“Don’t just transfer knowledge from the past to the future, create it in the present.”
MTTN had the privilege of interviewing Dr KJ Kamath, who belonged to the first batch of MIT. He served six years as the Head of the Department of Mechanical and Manufacturing Engineering, spent nineteen years looking after placements and now assists in the Mechatronics department, teaching subjects like Essentials of Management and Engineering Economics. Here’s an insight into how times have changed, as he transitioned from student to teacher.
How has teaching at MIT changed over the years?
One thing that I’ve imbibed from my teachers is to go out of your way to make the student more comfortable, outside as well as inside the classroom. As the saying goes – “More than the calf wants to suckle, the cow wants to nurse.” All my teachers from back then, whose children are teachers in this institution today, have had a profound influence on my teaching.
Back in the day, the faculty members participated in club activities and were involved to the extent that the deputy warden stayed alongside the students in the hostel. The teaching now is more fast-paced and the teachers are mainly research-oriented.
Tell us about your journey from student to teacher here in Manipal.
I was part of the Mechanical Engineering batch of ’61-’66 in this very institution. I was brought up here as well. My father used to work in the Manipal Group under the small industries like the foundry and the printing press. As soon as I finished Pre-University, I wanted to pursue a B Sc in Mathematics. However, my father was 63 and almost retired, so times were tough. To achieve my dream, I sought the help of the TMA Pai foundation for a study scholarship. On meeting Mr Pai, he took a look at my mark sheet and immediately suggested I pursue engineering, as it could be completed pro bono. This is why I am emotionally attached to Dr Pai. Some of my favourite hangout spots were, and still are, End Point and Tiger Circle. I remember cycling to Malpe beach and looking for monkeys and peacocks in the forest that used to be in front of Syndicate Circle. My favourite club was the Philosophy Club and the Debate Club.
On the completion of my degree, I sought to pursue a masters in Aerospace Engineering. I required access to a library. Once again, I approached Mr Pai to utilise the college library resources, in exchange for my teaching services. I saw this as more of an advantage, as teaching has always been my passion. Even when I was in my first year, I assisted the teacher in instructing a subject that most of you dread, Engineering Drawing. Ultimately, TMA Pai was compassionate enough to offer me a salaried job in addition to access to the library. This kicked off my teaching career.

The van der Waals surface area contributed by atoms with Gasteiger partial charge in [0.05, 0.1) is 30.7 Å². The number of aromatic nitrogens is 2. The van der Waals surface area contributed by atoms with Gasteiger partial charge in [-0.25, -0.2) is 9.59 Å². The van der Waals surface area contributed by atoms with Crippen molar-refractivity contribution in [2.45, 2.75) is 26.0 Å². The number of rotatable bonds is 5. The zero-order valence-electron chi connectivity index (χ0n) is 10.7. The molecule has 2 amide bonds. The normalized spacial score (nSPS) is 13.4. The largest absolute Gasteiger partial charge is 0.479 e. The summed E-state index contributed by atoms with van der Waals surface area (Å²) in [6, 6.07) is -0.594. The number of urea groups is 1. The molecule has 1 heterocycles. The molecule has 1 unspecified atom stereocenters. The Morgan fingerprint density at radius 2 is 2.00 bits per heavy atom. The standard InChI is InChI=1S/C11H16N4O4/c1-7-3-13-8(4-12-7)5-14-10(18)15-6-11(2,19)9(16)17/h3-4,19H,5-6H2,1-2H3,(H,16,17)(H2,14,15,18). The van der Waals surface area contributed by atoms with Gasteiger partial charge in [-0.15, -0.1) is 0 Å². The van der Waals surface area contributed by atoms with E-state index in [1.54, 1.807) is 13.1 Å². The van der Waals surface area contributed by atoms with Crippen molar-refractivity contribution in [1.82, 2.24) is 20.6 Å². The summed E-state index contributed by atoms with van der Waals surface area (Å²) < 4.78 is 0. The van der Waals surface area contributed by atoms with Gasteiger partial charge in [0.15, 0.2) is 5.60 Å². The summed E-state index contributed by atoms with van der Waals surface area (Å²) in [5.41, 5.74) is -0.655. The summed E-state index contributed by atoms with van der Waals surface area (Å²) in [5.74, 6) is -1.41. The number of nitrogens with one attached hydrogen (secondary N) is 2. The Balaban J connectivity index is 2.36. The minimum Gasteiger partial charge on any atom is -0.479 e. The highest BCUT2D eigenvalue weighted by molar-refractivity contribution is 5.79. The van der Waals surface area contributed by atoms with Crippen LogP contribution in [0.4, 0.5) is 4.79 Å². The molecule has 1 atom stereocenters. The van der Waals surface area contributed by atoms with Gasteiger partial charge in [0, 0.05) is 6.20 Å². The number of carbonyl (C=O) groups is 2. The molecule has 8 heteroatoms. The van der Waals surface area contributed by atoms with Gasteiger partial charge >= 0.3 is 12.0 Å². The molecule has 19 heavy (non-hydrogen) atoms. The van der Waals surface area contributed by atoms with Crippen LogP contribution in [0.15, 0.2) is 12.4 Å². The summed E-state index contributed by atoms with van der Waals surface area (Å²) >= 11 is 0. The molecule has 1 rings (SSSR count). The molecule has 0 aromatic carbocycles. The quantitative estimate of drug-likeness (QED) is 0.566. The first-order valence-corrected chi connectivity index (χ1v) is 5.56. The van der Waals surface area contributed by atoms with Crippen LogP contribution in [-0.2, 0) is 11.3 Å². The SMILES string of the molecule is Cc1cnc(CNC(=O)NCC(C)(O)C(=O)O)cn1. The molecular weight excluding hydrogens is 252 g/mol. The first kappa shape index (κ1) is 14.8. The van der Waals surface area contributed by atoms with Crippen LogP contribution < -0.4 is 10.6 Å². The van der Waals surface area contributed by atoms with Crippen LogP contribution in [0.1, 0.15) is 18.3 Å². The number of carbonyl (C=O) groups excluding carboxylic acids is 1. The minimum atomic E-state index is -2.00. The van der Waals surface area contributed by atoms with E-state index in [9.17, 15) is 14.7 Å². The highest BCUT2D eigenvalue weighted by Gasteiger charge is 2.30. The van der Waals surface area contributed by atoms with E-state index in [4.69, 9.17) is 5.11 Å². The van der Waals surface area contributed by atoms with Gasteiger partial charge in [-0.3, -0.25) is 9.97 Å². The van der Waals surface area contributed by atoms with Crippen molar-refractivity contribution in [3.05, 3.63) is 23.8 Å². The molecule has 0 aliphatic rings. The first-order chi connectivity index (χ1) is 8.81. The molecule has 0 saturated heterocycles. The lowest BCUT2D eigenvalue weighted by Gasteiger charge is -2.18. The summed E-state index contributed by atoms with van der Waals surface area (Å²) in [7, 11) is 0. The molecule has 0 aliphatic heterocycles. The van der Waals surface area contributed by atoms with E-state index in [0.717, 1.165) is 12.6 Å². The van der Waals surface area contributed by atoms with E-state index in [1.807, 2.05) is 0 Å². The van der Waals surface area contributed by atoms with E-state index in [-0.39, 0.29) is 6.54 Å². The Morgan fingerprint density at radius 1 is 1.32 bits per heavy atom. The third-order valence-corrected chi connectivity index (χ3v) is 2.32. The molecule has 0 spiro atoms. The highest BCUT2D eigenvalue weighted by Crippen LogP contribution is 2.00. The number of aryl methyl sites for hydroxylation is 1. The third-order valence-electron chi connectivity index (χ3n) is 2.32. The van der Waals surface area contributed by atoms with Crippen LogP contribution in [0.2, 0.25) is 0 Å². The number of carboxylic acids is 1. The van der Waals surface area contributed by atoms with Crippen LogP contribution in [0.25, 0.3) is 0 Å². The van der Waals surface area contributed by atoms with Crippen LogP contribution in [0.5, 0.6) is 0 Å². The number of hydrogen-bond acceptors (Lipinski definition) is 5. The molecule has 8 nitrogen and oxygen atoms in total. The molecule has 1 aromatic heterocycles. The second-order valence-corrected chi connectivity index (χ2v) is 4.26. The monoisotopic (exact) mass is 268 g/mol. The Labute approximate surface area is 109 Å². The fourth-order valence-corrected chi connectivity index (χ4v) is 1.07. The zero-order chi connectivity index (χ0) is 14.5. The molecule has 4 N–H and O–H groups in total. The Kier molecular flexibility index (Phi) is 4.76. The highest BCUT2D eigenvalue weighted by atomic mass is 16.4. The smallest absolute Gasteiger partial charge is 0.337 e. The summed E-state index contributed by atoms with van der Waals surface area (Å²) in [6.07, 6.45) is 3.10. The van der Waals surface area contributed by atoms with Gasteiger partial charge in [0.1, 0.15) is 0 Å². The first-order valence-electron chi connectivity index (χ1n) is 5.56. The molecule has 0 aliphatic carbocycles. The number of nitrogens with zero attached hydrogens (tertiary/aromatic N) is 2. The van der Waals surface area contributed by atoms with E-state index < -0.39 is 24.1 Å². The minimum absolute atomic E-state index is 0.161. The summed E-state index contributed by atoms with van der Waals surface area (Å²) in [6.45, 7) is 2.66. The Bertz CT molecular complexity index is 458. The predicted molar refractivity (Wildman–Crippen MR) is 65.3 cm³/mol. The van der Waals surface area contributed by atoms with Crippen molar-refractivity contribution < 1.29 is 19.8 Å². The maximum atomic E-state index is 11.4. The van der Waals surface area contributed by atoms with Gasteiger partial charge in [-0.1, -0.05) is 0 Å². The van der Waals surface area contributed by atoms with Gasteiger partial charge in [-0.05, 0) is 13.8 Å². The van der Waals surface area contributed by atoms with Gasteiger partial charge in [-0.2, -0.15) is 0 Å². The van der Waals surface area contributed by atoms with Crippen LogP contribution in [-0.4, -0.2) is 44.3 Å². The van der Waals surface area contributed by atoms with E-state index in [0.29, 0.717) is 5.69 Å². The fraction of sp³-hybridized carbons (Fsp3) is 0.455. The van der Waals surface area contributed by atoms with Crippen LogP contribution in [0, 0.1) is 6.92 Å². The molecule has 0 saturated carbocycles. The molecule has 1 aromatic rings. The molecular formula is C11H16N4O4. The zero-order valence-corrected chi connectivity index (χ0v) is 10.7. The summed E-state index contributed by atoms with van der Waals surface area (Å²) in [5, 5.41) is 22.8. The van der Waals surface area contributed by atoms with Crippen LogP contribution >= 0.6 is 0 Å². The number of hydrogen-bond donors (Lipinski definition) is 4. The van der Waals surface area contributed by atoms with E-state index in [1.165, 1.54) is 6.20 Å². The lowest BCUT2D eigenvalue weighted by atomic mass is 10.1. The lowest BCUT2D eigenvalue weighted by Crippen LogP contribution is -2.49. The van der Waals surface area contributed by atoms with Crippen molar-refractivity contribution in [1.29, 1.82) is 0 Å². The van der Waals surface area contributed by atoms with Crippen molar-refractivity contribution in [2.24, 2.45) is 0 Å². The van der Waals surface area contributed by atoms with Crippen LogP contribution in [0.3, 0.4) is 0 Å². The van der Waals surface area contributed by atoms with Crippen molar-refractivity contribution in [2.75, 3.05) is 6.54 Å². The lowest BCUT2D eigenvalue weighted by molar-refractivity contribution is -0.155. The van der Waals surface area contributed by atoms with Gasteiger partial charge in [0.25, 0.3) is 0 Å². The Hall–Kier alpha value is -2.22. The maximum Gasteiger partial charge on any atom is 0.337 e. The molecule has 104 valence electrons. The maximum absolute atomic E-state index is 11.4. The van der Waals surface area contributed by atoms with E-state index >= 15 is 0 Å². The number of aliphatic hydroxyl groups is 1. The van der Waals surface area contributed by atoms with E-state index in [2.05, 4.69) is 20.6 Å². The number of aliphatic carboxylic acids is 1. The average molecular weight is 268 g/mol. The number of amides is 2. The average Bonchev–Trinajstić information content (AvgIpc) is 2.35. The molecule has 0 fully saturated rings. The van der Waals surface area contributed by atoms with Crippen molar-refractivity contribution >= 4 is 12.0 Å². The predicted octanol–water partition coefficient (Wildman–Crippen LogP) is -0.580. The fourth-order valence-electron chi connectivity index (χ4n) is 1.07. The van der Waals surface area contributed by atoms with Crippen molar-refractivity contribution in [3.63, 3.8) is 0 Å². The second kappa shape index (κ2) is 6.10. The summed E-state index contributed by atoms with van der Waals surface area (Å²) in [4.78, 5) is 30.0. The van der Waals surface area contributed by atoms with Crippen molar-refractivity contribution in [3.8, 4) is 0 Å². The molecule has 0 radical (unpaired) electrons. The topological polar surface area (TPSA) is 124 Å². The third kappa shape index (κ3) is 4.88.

What is the most enduring aspect about MIT students that has not changed between then and now?
From the very beginning, MIT has had a cosmopolitan atmosphere, with a heterogeneous group of students, which has made education more effective over the years. This is incomparable to any other campus. People become more modest as they pass out from MIT. They hold an exemplary professional outlook, along with the ability to dream big. They realise that goals are only achieved by the tenacity of purpose. Nothing happens with only wings; it requires courage to fly.
What do you value most about your interaction with students as a teacher?
Every teacher is a student until he guides students. Once he guides students, he becomes a true student. Life at MIT for me has been generous regarding knowledge, experience and opportunities. As a teacher, I have had direct contact with 8000-9000 students, and 15,000-16,000 through placements. My experience as a teacher is highly emotional, just as my experience as a student and a fellow MITian. Dealing with students reminds me that my learning is not complete, and it never will be. You have taught me to be young, and never grow old.
At the 2014 MAHE convocation ceremony, the CEO of General Electric South Asia was invited as the chief guest. I’m proud to say that he was my student. In his speech, he mentioned that my encouragement made a world of difference to him, pushing the right buttons. Compliments are the biggest reward. This is the highest honour for me and I truly cherish it.
It was a delightful morning that we spent talking to this living legend, and hearing about his valuable contribution to this college and the dominant role that it has played in his life. His warm and positive demeanour was charming, as he inquired about each of us personally. His heart-warming anecdotes about black belts and enlightenment left us inspired. After a nostalgic talk over tea and biscuits, he exuded one last bit of advice to us:
“Every day is a new day. Use life to evolve, unfold, create, innovate and discover. Like a tree, we must create new leaves and branches every day, spreading in new directions. When you were born, your mother didn’t just see you as a shapeless, fragile baby, she saw you as a prominent person in the future. My salutations to tomorrow’s innovators. This is not the end of your learning; it is just the first step in your eternal journey towards excellence. What we know is a grain of sand, what is unknown is infinite. Open your mind and be humble.”
Every student is a rising sun; every teacher is a setting sun.
Our teachers have always been there to clear away the clouds on a rainy day and bask in the sunlight of knowledge when the sky is blue. Happy Teachers’ Day!
Interviewed by Mahia DeSylva and Janice Coutinho
Photographed by Tushar Machavolu